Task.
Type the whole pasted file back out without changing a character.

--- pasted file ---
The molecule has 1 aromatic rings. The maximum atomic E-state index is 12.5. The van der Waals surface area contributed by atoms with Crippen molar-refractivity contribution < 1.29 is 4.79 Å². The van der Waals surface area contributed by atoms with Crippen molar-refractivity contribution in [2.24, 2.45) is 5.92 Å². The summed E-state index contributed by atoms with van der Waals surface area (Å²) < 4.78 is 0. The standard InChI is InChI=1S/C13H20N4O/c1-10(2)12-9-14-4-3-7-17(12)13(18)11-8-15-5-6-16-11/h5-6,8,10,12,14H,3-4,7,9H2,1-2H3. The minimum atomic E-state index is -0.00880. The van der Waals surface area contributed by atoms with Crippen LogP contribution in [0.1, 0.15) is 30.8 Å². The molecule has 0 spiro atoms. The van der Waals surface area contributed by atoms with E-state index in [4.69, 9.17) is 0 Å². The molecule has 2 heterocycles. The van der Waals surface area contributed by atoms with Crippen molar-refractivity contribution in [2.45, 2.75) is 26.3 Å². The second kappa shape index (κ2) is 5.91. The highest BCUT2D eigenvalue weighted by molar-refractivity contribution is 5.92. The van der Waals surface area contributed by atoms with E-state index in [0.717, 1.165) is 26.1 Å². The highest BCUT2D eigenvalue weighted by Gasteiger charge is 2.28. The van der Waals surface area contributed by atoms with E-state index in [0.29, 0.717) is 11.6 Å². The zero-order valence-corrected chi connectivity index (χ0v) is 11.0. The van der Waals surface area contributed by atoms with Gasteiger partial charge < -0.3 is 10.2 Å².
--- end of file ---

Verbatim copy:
The molecule has 1 aromatic rings. The maximum atomic E-state index is 12.5. The van der Waals surface area contributed by atoms with Crippen molar-refractivity contribution < 1.29 is 4.79 Å². The van der Waals surface area contributed by atoms with Crippen molar-refractivity contribution in [2.24, 2.45) is 5.92 Å². The summed E-state index contributed by atoms with van der Waals surface area (Å²) < 4.78 is 0. The standard InChI is InChI=1S/C13H20N4O/c1-10(2)12-9-14-4-3-7-17(12)13(18)11-8-15-5-6-16-11/h5-6,8,10,12,14H,3-4,7,9H2,1-2H3. The minimum atomic E-state index is -0.00880. The van der Waals surface area contributed by atoms with Crippen LogP contribution in [0.1, 0.15) is 30.8 Å². The molecule has 0 spiro atoms. The van der Waals surface area contributed by atoms with E-state index in [4.69, 9.17) is 0 Å². The molecule has 2 heterocycles. The van der Waals surface area contributed by atoms with Crippen molar-refractivity contribution in [2.45, 2.75) is 26.3 Å². The second kappa shape index (κ2) is 5.91. The highest BCUT2D eigenvalue weighted by molar-refractivity contribution is 5.92. The van der Waals surface area contributed by atoms with E-state index in [0.717, 1.165) is 26.1 Å². The highest BCUT2D eigenvalue weighted by Gasteiger charge is 2.28. The van der Waals surface area contributed by atoms with E-state index in [0.29, 0.717) is 11.6 Å². The zero-order valence-corrected chi connectivity index (χ0v) is 11.0. The van der Waals surface area contributed by atoms with Gasteiger partial charge < -0.3 is 10.2 Å².